PALM HARBOR — Kevin Streelman, in retrospect, has perspective.
It came from this past whirlwind calendar year.
After winning his first PGA Tour event, the 2013 Tampa Bay Championship on the Copperhead Course at Innisbrook Golf and Spa Resort, the 35-year-old former Duke golfer achieved several milestones.
Streelman appeared in his second Masters, reached a career-best 36th in the world golf rankings, posted his best finish in a major (tied for 12th at the PGA Championship), finished 13th in the FedEx Cup standings and recorded eight top-10 finishes.
On top of all of that, he and his wife, Courtney, welcomed his first child, Sophia, in December.
“There’s been some incredible life experiences,” Streelman said. “I’ve thought about coming back as the champion, driving up and getting the parking spot (for the winner), seeing your picture on the ticket. And it’s all a neat bonus for something I worked really hard to get.”
For Streelman, who will defend his title this week at the newly named Valspar Championship presented by BB&T, becoming a father easily trumps all the other accomplishments. It was frightening, though, because of his wife’s difficulty pregnancy.
Sophia Streelman wasn’t due until Feb. 3 but was born Dec. 26 through a planned C-section because Courtney developed a condition called cholestasis, a liver disease affecting one in 1,000 women. The condition is potentially fatal to the infant.
After the C-section, Sophia spent a week in an incubator, with wires and tubes hooked to monitors, as the Streelmans prayed and watched their tiny newborn daughter overcome every odd.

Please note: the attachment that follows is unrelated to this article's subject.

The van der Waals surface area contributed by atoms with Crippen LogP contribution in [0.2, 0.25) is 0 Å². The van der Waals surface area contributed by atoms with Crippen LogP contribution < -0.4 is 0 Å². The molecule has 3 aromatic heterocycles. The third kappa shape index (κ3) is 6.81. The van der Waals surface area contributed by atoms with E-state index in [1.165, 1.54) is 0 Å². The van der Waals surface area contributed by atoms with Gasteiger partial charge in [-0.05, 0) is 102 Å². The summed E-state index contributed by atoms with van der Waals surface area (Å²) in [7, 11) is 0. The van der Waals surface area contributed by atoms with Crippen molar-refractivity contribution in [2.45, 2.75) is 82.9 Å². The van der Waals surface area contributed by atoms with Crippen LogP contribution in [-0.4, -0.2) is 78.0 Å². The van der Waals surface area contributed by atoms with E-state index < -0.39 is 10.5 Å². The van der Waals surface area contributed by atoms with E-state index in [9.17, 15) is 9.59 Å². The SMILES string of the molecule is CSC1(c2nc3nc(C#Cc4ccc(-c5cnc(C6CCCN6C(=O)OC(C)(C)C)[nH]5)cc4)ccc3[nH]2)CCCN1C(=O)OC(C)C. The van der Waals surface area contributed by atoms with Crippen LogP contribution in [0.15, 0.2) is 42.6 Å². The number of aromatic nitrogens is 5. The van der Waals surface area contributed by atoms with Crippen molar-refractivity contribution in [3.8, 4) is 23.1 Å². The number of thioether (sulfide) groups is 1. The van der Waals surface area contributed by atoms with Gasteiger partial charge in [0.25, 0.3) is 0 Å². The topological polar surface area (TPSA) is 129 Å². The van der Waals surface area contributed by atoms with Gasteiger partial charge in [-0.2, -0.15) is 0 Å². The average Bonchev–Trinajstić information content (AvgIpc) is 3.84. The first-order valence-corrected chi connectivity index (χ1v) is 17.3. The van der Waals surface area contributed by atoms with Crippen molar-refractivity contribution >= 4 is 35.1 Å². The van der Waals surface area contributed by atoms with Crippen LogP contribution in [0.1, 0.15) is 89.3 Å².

“It was the hardest thing I’ve ever had to go through,” said Streelman, who won last year’s tournament for his first victory in 153 starts. “It changed my life. She came out after a week, but seeing other parents who couldn’t touch their kids — it rips your heart out. I played so well last year, but this brought such perspective to my life because it was such an incredible blessing.
“Becoming a father, even the way it happened for me, really pumps (golf) down a notch on the importance factor, but it also frees you up to play golf and not worry if your abilities are bad.”
After earning a career-high $3.08 million last season — in the past, he worked as a part-time caddy at Whisper Rock Golf Club in Arizona while trying to make the Tour — he also considers it a blessing to have Courtney and Sophia in his corner this year at Innisbrook.
“We’re getting (Sophia) for her first big plane ride,” Streelman said with a laugh. “It’ll be nice to come back after the round and see them both. I wouldn’t want it any other way, but to have my girls with me in Tampa.”
The win at Innisbrook propelled Streelman’s career year, which also included a second-place finish at The Players Championship at TPC Sawgrass and a third-place finish at the RBC Heritage in South Carolina. The win and subsequent success opened doors for him to play new tournaments, including the ISPS Handa World Cup of Golf in Australia, where he finished eighth, and the WGC HSBC Champions in China.
Streelman has carried that success into 2014. Just days after Sophia was born, at the Hyundai Tournament of Champions featuring winners from the previous PGA season, Streelman shot a 275 (17 under) to finish third.
“I was able to give (eventual winner) Zach (Johnson) a run on Sunday, but Tampa Bay was a great run for me that all kind of started some great finishes into the summer. To be honest, its been a lot of fun.”
Streelman enters his sixth tournament of the season this week with a new perspective, but the same goals as when he joined the Tour in 2001.
“We do this for the win, to be in the hunt on Sunday, which is the best part — win, lose or draw,” Streelman said. “I’m feeling comfortable and confident entering events and my focus is strong as its ever been for a seven-year veteran.
“(Valspar), to me, was an upper echelon of tournaments I wanted to win. And I’m not saying I’m going to win a bunch of tournaments or majors, but to go out and play well every round — that’s always been the goal for me.”